Resnick Institute Seminar
Research talks from Resnick Graduate Research Fellow Bryan Hunter & Postdoctoral Scholar Zhu Liu Ph.D.
Please join us!
Bryan Hunter | Splitting Water with Iron for Solar Fuel
Our ability to utilize sustainable resources will be critical in meeting the ever-increasing global energy demand in an eco-friendly manner. The most reliable and available source of sustainable energy is the sun. As a consequence, we must find a way to convert solar energy into storable, transportable fuels. Earth-abundant, efficient, and robust water oxidation catalysts need to be rationally designed based on their catalytic mechanisms.
We recently reported [NiFe]-LDH (layered double hydroxide) nanocatalyst materials that are highly active for water oxidation. We have employed novel in-situ spectroelectrochemistry techniques to identify short-lived catalytic intermediates in nonaqueous media. In particular, we find strong evidence for an iron(VI) oxo that likely plays a role in water oxidation.
Based on the proposed structures of these trapped intermediates, we have developed new catalytic reaction schemes for the [NiFe]-LDH material. Looking forward, we hope to utilize this scalable, earth-abundant material for other important transformations, such as the sustainable oxidation of hydrocarbons.
Zhu Liu Ph.D. | Revisiting Amthropogenic Carbon Emissions
Anthropogenic carbon emissions come mainly from fossil fuel combustion and cement production process are generally considered to be precisely estimated with limited uncertainty. However, rapid emission growth from emerging economies has introduced new errors in global carbon emission estimations. We implemented in situ measurements and bottom up investigation on the carbon emissions in China, and our new results show the emissions could be 15% lower than previously estimated, with considerable uncertainty. This results in 5% less human induced carbon emissions than found in the current literature. We also observed the carbon uptake effect by cement materials, and quantified the global carbon uptake by cement carbonation. The results show that during 1930-2010, the carbon uptake of cement materials is globally equivalent to about half of the total emissions that are produced during cement production. Our results contribute to the understanding of human impact on global carbon cycles.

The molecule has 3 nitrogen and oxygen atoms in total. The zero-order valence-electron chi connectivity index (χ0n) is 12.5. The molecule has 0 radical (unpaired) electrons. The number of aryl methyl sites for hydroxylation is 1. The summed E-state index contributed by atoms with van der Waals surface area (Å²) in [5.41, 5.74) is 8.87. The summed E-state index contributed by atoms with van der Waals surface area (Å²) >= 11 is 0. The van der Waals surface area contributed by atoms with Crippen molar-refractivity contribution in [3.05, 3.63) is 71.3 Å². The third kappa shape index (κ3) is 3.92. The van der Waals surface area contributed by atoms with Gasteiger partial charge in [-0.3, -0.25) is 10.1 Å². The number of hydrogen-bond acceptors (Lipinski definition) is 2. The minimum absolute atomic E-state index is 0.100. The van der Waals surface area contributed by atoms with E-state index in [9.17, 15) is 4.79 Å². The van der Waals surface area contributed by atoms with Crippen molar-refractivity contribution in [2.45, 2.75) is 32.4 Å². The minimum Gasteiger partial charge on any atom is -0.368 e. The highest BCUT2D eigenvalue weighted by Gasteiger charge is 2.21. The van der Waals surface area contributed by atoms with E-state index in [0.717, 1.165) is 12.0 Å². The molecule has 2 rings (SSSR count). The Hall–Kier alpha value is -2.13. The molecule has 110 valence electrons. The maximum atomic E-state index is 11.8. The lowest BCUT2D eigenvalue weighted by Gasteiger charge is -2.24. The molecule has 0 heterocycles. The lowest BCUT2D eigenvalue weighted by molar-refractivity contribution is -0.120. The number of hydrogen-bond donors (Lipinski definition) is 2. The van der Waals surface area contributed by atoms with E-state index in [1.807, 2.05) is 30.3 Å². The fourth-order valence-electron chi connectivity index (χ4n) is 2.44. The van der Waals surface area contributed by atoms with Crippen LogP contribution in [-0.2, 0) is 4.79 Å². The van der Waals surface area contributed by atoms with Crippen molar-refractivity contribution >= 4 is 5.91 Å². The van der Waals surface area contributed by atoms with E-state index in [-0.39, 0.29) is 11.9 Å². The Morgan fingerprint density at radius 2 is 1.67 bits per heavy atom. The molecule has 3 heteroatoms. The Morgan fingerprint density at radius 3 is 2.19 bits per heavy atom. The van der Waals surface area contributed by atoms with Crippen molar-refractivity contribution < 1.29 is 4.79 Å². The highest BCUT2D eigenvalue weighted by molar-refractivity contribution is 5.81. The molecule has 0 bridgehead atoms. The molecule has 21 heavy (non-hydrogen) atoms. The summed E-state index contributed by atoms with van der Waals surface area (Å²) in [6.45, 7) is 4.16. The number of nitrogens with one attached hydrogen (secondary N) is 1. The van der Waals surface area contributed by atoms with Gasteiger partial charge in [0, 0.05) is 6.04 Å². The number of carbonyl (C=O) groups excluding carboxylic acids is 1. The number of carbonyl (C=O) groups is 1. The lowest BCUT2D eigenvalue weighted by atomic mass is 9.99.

Refreshments in the Guggenheim Lobby before the seminar starting at 2:45 pm!